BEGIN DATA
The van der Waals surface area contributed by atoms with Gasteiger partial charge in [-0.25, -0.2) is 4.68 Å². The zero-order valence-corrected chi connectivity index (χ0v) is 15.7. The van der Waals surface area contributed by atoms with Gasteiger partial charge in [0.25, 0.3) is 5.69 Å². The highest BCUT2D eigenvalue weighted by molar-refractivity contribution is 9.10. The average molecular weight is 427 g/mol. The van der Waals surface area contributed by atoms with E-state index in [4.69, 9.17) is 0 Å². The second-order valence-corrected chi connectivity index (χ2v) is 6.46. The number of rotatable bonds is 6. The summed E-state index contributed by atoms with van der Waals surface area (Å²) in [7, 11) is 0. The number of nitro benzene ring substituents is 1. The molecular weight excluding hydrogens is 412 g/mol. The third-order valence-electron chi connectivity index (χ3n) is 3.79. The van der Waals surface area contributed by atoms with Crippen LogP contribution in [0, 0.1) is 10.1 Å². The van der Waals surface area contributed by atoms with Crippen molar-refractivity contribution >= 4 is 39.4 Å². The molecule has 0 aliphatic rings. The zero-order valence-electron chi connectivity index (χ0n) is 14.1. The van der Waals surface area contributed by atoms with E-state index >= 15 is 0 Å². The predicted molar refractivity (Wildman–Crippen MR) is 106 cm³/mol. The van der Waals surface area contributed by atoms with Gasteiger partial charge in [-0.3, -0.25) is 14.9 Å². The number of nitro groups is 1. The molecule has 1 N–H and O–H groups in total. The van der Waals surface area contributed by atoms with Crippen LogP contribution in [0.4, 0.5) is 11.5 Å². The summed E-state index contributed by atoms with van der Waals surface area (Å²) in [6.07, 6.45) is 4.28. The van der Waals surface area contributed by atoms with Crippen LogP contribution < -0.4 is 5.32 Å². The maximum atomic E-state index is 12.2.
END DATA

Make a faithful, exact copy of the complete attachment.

The van der Waals surface area contributed by atoms with Gasteiger partial charge in [-0.25, -0.2) is 4.68 Å². The zero-order valence-corrected chi connectivity index (χ0v) is 15.7. The van der Waals surface area contributed by atoms with Gasteiger partial charge in [0.25, 0.3) is 5.69 Å². The highest BCUT2D eigenvalue weighted by molar-refractivity contribution is 9.10. The average molecular weight is 427 g/mol. The van der Waals surface area contributed by atoms with E-state index in [4.69, 9.17) is 0 Å². The second-order valence-corrected chi connectivity index (χ2v) is 6.46. The number of rotatable bonds is 6. The summed E-state index contributed by atoms with van der Waals surface area (Å²) in [7, 11) is 0. The number of nitro benzene ring substituents is 1. The molecular weight excluding hydrogens is 412 g/mol. The third-order valence-electron chi connectivity index (χ3n) is 3.79. The van der Waals surface area contributed by atoms with Crippen LogP contribution in [0, 0.1) is 10.1 Å². The van der Waals surface area contributed by atoms with Crippen molar-refractivity contribution >= 4 is 39.4 Å². The molecule has 0 aliphatic rings. The zero-order valence-electron chi connectivity index (χ0n) is 14.1. The van der Waals surface area contributed by atoms with E-state index >= 15 is 0 Å². The predicted molar refractivity (Wildman–Crippen MR) is 106 cm³/mol. The van der Waals surface area contributed by atoms with Gasteiger partial charge in [-0.3, -0.25) is 14.9 Å². The number of nitro groups is 1. The molecule has 1 N–H and O–H groups in total. The van der Waals surface area contributed by atoms with Crippen LogP contribution in [0.4, 0.5) is 11.5 Å². The summed E-state index contributed by atoms with van der Waals surface area (Å²) in [6.07, 6.45) is 4.28. The van der Waals surface area contributed by atoms with Crippen LogP contribution < -0.4 is 5.32 Å². The maximum atomic E-state index is 12.2.